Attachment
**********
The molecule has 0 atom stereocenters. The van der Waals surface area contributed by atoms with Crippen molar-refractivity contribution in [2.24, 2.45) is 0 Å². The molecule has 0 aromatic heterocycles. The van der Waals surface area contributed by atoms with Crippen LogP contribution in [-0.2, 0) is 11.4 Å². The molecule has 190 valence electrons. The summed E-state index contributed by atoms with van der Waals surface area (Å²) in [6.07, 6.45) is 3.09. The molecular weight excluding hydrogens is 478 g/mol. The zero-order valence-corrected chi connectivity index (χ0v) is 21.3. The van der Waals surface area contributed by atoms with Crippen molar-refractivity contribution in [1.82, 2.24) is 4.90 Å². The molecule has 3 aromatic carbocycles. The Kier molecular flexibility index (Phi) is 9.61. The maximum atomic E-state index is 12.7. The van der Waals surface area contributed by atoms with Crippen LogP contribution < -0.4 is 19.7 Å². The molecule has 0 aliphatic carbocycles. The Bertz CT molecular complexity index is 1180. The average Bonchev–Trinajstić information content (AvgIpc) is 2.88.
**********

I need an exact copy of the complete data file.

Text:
The molecule has 0 atom stereocenters. The van der Waals surface area contributed by atoms with Crippen molar-refractivity contribution in [2.24, 2.45) is 0 Å². The molecule has 0 aromatic heterocycles. The van der Waals surface area contributed by atoms with Crippen LogP contribution in [-0.2, 0) is 11.4 Å². The molecule has 190 valence electrons. The summed E-state index contributed by atoms with van der Waals surface area (Å²) in [6.07, 6.45) is 3.09. The molecular weight excluding hydrogens is 478 g/mol. The zero-order valence-corrected chi connectivity index (χ0v) is 21.3. The van der Waals surface area contributed by atoms with Crippen molar-refractivity contribution in [1.82, 2.24) is 4.90 Å². The molecule has 3 aromatic carbocycles. The Kier molecular flexibility index (Phi) is 9.61. The maximum atomic E-state index is 12.7. The van der Waals surface area contributed by atoms with Crippen LogP contribution < -0.4 is 19.7 Å². The molecule has 0 aliphatic carbocycles. The Bertz CT molecular complexity index is 1180. The average Bonchev–Trinajstić information content (AvgIpc) is 2.88.